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Green Magpie


Latest posts by Green Magpie

Gardening book

Posted: 30/04/2012 at 17:05

I don't think you'll find one book that will do it all in sufficient detail. I have the RHS Encyclopedia as well as their Dictionary of Plants and Flowers, which is my favourite book for ornamental plants, But for the edibles I turn most often to the Hessayon "Vegetables and Herb Expert" and "Fruit Expert", which are cheap, reliable and easy to use. I even have a spare copy of the fruit and veg one, which I keep in the shed.  I also like the Readers' Digest "Food From Your Garden" which includes sections on preparing and preserving fruit and veg. 

Second-hand books are fine but make sure they're relatively modern. Old books won't include the best new plants, varieties and materials, and may recommend the use of chemicals that are now banned and unavailable.

Scented flowers

Posted: 20/04/2012 at 17:41

Wallflowers. Some scented flowers make me wheeze (e.g. the hyacinth family, and viburnum) but I love the scent of wallflowers. Mine have been in bloom since January, and the bees love them too.  Oh, and I'm looking forward to the clove-scented pinks (dianthus) later in the spring.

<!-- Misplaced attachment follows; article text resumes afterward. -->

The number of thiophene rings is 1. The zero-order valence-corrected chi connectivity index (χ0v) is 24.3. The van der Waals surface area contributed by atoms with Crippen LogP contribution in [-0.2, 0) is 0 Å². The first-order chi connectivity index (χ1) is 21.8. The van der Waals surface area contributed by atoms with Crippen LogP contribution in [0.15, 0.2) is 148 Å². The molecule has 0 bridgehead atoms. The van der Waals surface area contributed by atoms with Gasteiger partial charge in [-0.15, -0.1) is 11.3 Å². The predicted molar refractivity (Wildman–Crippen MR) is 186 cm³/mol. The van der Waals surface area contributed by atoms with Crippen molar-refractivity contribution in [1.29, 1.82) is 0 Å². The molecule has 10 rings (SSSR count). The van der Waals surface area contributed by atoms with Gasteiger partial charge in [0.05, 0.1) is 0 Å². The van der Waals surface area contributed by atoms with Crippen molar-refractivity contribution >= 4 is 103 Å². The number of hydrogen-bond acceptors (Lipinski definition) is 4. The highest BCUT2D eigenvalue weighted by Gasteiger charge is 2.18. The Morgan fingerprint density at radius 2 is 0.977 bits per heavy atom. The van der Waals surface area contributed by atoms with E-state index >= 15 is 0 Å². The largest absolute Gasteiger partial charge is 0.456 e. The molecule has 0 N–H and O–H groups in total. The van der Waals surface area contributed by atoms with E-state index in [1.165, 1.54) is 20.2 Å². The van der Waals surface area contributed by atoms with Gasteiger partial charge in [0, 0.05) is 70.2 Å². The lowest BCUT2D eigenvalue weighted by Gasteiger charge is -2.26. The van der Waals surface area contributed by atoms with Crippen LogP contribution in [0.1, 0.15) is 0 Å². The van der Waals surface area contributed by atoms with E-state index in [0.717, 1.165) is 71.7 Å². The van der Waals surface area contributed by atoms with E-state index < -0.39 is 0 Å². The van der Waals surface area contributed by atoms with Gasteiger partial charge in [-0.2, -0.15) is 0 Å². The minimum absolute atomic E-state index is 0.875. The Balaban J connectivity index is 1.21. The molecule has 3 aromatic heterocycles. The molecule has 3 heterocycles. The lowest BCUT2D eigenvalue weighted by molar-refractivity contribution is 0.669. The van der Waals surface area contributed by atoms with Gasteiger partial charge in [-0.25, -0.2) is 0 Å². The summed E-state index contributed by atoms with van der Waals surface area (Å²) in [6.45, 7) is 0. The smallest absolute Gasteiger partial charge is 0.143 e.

Leaning Tree

Posted: 20/04/2012 at 17:33

I'm glad this has come up, as we have a Kilmarnock (weeping) Willow with the same problem. It's been fine for several years but this year it's leaning right over and seems a bit unstable. I'll save the tips given here (thanks guys!) and tackle it in the autumn if it survives that long.

Bird feeders causing weeds?

Posted: 20/04/2012 at 17:28

Has anyone else had this problem with a niger (nyjer) feeder? I've got one of these which attracts the occasional goldfinch, and is also popular with greenfinches. But somehow a lot of the seed ends up on the ground beneath the feeder - I've just cleared up a thick layer of the stuff.  They don't eat it once it's landed, and it doesn't seem to grow either, but I hate the waste as this seed is not cheap. I really don't know how they manage to drop so much. I have seen feeders that incorporate a tray underneath - presumably this would have to have drainage holes to avoid a soggy mess. But it seems a shame to abandon the feeder I've got which is quite a well-made and solid one. Any ideas as to why this happens and what I can do about it?

is it safe to put seedlings into window boxes yet?

Posted: 20/04/2012 at 10:02

Things like marigolds, nasturtiums and sweet peas are quite tough and should be OK out of doors if they're hardened off over a few days. Other things like fuchsias are more tender. I think you could put quite a bit out in window boxes now - if you have plenty of seedlings, you can keep some spares indoors as a back-up. If there's a frost on the way, have some fleece or bubble wrap ready to throw over them at nights until this cold weather is over.

Flooded

Posted: 20/04/2012 at 09:57